Two Selected for John Hines Preaching Award
FOR IMMEDIATE RELEASE
Media Contact: Curtis Prather
Alexandria, Va. – The Rev. Jeanne Hansknecht of Diocese of Michigan, and the Rev. Luther Zeigler (VTS ‘07), Episcopal chaplain at Harvard University, have been named the 2014 recipients of Virginia Theological Seminary’s John Hines Preaching Award. The award is given annually to the outstanding sermon entry where the prophetic voice is central within the sermon.
The annual award is named in honor of the former Presiding Bishop of the Episcopal Church, John Hines (VTS ’33). It celebrates the ministry of preaching and its importance in the Church by recognizing outstanding sermons that are deeply grounded in scripture and focused on the seen and unseen needs of the worshipping community, the nation, and the world. This is the first time since 2006 that more than one person was honored with the award.
"It is with real admiration, I celebrate the two winners of the John Hines Preaching Award on this day," said the Very Rev. Ian S. Markham, Ph.D.
, dean and president of VTS. “Very many congratulations to our two winners. We are pleased to recognize their achievement.”
Hansknecht’s sermon begins by imagining John the Baptist going to the American Great Lakes and confronting Michigan politicians and CEOs who come to him to be baptized: “I am baptizing you with water preparing you for the one who is to come after me. Make no mistake; he who is to come will baptize you with the Holy Spirit and with fire. He is standing at the ready to clean this State and to burn.”
“It is a strange tension we find ourselves in today,” said Hansknecht. “Called to repent of our arrogance and our excesses all whilst rejoicing. This is John’s message too,” continues Hansknecht. “His is not a contrary message, even though his language is harsh. He is simply stirring us up to recognize what the privilege often missed because we are so busy protecting the present and elevating the past to a state of idolatry.”
Zeigler’s Lenten sermon, entitled “the Prison of Sin,” insists that sin remains a theologically important category, even if its misuse over the years has “left generations of people . . . alienated from the Church.” Zeigler says that “if we attend more carefully to the biblical text, we see that sin is susceptible to another reading altogether, one that is less about the total corruption and depravity of humanity and more about a fracture or fissure in our nature that keeps us from being the people we are called to be.”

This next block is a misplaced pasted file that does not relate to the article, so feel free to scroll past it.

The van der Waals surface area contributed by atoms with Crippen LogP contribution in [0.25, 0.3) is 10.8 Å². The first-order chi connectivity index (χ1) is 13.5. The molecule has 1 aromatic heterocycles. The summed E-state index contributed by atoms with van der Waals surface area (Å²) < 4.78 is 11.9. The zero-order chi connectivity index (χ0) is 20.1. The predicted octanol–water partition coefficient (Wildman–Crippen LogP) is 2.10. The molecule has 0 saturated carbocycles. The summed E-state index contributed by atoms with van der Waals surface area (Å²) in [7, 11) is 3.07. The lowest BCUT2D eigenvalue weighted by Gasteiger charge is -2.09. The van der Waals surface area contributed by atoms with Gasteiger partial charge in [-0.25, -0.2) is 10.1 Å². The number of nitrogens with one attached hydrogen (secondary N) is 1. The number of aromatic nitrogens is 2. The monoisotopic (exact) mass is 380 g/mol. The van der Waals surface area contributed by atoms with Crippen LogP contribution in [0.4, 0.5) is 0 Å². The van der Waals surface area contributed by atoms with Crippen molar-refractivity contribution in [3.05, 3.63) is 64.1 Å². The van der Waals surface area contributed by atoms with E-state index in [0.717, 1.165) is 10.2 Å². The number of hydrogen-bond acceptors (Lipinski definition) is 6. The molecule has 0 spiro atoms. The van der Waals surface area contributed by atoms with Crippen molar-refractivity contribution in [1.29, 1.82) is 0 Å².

Moreover, Zeigler argues, too often we limit our attention to the personal side of sin, ignoring its social dimensions. Yet, “deeply embedded in the Biblical text is the view that sin is a social reality.” Drawing on his Harvard students’ ministry within the American prison system as just one example of a pernicious social sin, Zeigler invites his hearers to experience Lent not only as an occasion for self-examination, but as an opportunity "to let Christ’s light shine into the darkest of corners of our very broken social life" as well.
The 2014 John Hines Award winners, Hansknecht and Zeigler, have both been invited to attend Virginia Theological Seminary’s convocation this October. Text of their sermons can be found at www.vts.edu/johnhines.
Virginia Seminary invites all preachers – bishops, priests, deacons and laity of the Episcopal Church in America – to submit sermons. Sermons preached outside the United States by clergy who are canonically resident in a diocese of the Episcopal Church USA and by lay people who are parishioners in an Episcopal Church USA congregation are acceptable as well. Visit www.vts.edu for more information.
Founded in 1823, Virginia Theological Seminary is the largest of the 11 accredited seminaries of the Episcopal Church. The school prepares men and women, representing more than 42 different dioceses and five different countries, for service in the Church, both as ordained and lay ministers, and offers a number of professional degree programs and diplomas. Visit us online at www.vts.edu.